Oddly, this school was included when many other Waikato schools were not because of privacy issues around their data. At first it seems to say more about the insensitive mindset of those who put the data together in Wellington but then the local video-clip accompanying the case study actually discusses how parents of the children at this school had made it clear to the school that they did not want to be told three times a year in personal reports that their children were well below standard: the school’s data still gets put in front of the public anyway. Overall, as with the approach of the newspapers more generally, there is far too much faith in qualifying commentary being able to make the publication of such data acceptable. Whether the Waikato Times approach is better or worse than the Herald’s wider but less elaborate approach to explaining this situation is not worth debating. It is indefensible and in both cases must rank as one of the lowest points in the histories of these newspapers. Nevertheless we should not be surprised if the Government data released next week reveals the same mechanical approach. It has to be asked: what possible public good has been served?

Individual children with special needs and from poor families trying to access ‘higher achieving’ schools

The logic of the release of National standards data is that ‘higher achieving’ schools (as noted, probably mostly higher socio-economic schools) or those chasing an improved position are going to often want to turn away students who are unlikely to achieve ‘at’ or ‘above’. Children who seem likely to be behind or make slow progress as they start school, those with disabilities, English as a second language, troubled backgrounds, or who have a track record of not achieving well will become a perceived liability in many schools now that the National Standards data has been released. This is because the new professionalism developing in schools will be to get as many children ‘at’ or ‘above’ in the National Standards and an easy way to do that will be to use subtle and not so subtle ways to discourage enrolment of likely low achieving children. Ways this can be done without actually breaking any laws include the extent to which schools make provision for such children, the discussions they have with prospective parents and the ways schools draw up their enrolment zones.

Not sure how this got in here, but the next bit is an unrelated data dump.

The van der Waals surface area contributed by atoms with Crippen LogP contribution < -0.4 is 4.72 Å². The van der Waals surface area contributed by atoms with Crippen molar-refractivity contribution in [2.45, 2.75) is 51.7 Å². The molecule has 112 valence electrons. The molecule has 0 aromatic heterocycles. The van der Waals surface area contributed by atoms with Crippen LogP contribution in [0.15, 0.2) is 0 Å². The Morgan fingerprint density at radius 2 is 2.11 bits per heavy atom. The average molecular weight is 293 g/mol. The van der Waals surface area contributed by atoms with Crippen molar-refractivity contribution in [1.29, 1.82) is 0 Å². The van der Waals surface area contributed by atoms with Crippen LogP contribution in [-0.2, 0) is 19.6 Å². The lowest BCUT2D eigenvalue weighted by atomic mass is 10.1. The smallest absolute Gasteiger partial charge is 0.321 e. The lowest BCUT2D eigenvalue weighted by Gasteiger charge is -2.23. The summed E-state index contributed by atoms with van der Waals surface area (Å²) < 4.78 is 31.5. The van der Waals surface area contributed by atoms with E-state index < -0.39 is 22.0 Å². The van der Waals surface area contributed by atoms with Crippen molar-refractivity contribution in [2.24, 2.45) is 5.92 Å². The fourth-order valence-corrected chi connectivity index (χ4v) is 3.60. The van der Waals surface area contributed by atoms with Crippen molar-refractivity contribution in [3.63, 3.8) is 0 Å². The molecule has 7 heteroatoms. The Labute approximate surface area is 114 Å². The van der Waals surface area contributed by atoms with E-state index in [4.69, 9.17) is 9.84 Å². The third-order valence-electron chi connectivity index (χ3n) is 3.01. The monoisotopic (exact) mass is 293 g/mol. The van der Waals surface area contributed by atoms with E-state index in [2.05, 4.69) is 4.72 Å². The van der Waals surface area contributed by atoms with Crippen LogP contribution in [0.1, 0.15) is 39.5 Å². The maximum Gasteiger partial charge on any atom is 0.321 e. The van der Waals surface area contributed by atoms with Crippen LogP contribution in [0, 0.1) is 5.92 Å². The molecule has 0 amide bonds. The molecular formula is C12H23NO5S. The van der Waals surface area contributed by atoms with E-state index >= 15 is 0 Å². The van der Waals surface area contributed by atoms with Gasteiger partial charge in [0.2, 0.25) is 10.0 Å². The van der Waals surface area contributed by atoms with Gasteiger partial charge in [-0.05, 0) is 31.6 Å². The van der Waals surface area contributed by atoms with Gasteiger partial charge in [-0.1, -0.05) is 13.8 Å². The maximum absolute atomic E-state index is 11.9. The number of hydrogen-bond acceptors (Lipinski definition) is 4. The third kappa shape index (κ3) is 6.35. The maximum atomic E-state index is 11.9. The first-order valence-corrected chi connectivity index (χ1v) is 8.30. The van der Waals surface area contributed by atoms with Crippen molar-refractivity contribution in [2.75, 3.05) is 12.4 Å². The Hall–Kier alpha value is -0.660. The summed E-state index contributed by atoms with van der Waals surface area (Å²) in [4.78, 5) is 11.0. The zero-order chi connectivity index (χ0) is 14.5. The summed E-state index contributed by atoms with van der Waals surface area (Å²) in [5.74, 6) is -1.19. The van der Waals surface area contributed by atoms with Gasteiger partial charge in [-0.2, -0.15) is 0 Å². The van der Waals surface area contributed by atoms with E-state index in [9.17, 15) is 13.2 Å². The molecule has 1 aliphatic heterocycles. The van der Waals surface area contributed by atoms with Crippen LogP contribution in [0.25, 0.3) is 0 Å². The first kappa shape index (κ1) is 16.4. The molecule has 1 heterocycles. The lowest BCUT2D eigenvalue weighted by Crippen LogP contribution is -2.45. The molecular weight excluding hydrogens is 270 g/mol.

As for how such children will get on if they are already in or manage to access such schools, it very much ‘depends’. These schools will often be better resourced than those in lower socio-economic areas and so can put (some) extra resources behind students that are struggling. But as the ‘National Standards economy’ takes over schools, these students may not be first priority. In many schools it will depend on what makes a school look better in the overall published data. Some of the points made below about the reduced ability of low socio-economic schools to cater for their children are also relevant.

Low socio-economic schools

In considering these schools, it is important to begin by noting that the National Standards hardly allow for the extra difficulties experienced in low socio-economic and ethnically diverse schools. Teaching well in such schools takes more than high expectations and a whole lot of wishful thinking. Indeed their complexities are such that they need teachers who have additional attributes to those who teach in largely middle class areas. For instance good teachers in low socio-economic schools need to be able to use experiences, metaphors and analogies that are familiar to the worlds the children in such areas live in, so there’s a greater level of cross-cultural awareness and sensitivity required. Teachers and principals in such schools also need to be able to respond to very complex situations where students learning needs are particularly diverse because on top of other individual differences there are language issues and the effects of poverty. Realistically in low socio-economic schools, they also need to do all in this less than ideal circumstances where it can already be difficult to get the kind of staff needed, where transience is a big issue and where schools also have to deal with a lot of wider issues around families that are under pressure and do not have the financial resources and networks of those in middle class areas. It all takes a lot of energy, stamina and commitment. But the National Standards policy is largely a one-size-fits-all approach. For instance the profession development around the National Standards has been just as minimal for many low socio-economic schools as for higher socio-economic ones. The materials provided are largely mono-cultural. There are few extra people resources. Low socio-economic schools are generally being left to get on with it within existing resources despite the extraordinary demands of what they already do.